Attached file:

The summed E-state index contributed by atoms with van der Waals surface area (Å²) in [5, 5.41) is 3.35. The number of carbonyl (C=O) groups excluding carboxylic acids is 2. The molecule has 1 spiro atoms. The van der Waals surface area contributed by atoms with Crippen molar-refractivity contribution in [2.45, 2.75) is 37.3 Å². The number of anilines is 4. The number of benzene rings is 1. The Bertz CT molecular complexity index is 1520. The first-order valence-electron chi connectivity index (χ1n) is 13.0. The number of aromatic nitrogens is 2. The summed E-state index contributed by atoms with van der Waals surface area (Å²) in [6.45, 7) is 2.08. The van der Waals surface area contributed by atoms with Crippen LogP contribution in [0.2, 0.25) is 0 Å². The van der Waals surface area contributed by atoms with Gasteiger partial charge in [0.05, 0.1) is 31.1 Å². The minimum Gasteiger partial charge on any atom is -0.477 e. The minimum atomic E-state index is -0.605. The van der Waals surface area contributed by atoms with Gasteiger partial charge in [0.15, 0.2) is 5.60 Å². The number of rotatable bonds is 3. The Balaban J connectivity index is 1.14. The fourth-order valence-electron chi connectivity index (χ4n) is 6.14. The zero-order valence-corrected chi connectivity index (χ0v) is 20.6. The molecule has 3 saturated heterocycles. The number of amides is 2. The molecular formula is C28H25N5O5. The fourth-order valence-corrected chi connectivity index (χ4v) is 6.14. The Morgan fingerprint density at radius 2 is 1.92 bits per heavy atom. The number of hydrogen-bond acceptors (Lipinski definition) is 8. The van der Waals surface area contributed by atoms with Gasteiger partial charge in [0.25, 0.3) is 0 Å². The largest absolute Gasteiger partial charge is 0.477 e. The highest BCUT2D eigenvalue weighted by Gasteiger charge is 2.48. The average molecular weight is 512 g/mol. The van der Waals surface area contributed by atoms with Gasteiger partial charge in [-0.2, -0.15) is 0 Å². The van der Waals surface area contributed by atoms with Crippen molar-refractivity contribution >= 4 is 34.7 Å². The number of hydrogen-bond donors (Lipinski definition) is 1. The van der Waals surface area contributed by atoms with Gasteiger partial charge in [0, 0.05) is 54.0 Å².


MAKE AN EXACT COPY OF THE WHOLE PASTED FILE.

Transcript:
The summed E-state index contributed by atoms with van der Waals surface area (Å²) in [5, 5.41) is 3.35. The number of carbonyl (C=O) groups excluding carboxylic acids is 2. The molecule has 1 spiro atoms. The van der Waals surface area contributed by atoms with Crippen molar-refractivity contribution in [2.45, 2.75) is 37.3 Å². The number of anilines is 4. The number of benzene rings is 1. The Bertz CT molecular complexity index is 1520. The first-order valence-electron chi connectivity index (χ1n) is 13.0. The number of aromatic nitrogens is 2. The summed E-state index contributed by atoms with van der Waals surface area (Å²) in [6.45, 7) is 2.08. The van der Waals surface area contributed by atoms with Crippen LogP contribution in [0.2, 0.25) is 0 Å². The van der Waals surface area contributed by atoms with Gasteiger partial charge in [0.05, 0.1) is 31.1 Å². The minimum Gasteiger partial charge on any atom is -0.477 e. The minimum atomic E-state index is -0.605. The van der Waals surface area contributed by atoms with Gasteiger partial charge in [0.15, 0.2) is 5.60 Å². The number of rotatable bonds is 3. The Balaban J connectivity index is 1.14. The fourth-order valence-electron chi connectivity index (χ4n) is 6.14. The zero-order valence-corrected chi connectivity index (χ0v) is 20.6. The molecule has 3 saturated heterocycles. The number of amides is 2. The molecular formula is C28H25N5O5. The fourth-order valence-corrected chi connectivity index (χ4v) is 6.14. The Morgan fingerprint density at radius 2 is 1.92 bits per heavy atom. The number of hydrogen-bond acceptors (Lipinski definition) is 8. The van der Waals surface area contributed by atoms with Gasteiger partial charge in [0.25, 0.3) is 0 Å². The largest absolute Gasteiger partial charge is 0.477 e. The highest BCUT2D eigenvalue weighted by Gasteiger charge is 2.48. The average molecular weight is 512 g/mol. The van der Waals surface area contributed by atoms with Gasteiger partial charge in [-0.2, -0.15) is 0 Å². The van der Waals surface area contributed by atoms with Crippen molar-refractivity contribution >= 4 is 34.7 Å². The number of hydrogen-bond donors (Lipinski definition) is 1. The van der Waals surface area contributed by atoms with Gasteiger partial charge in [0, 0.05) is 54.0 Å².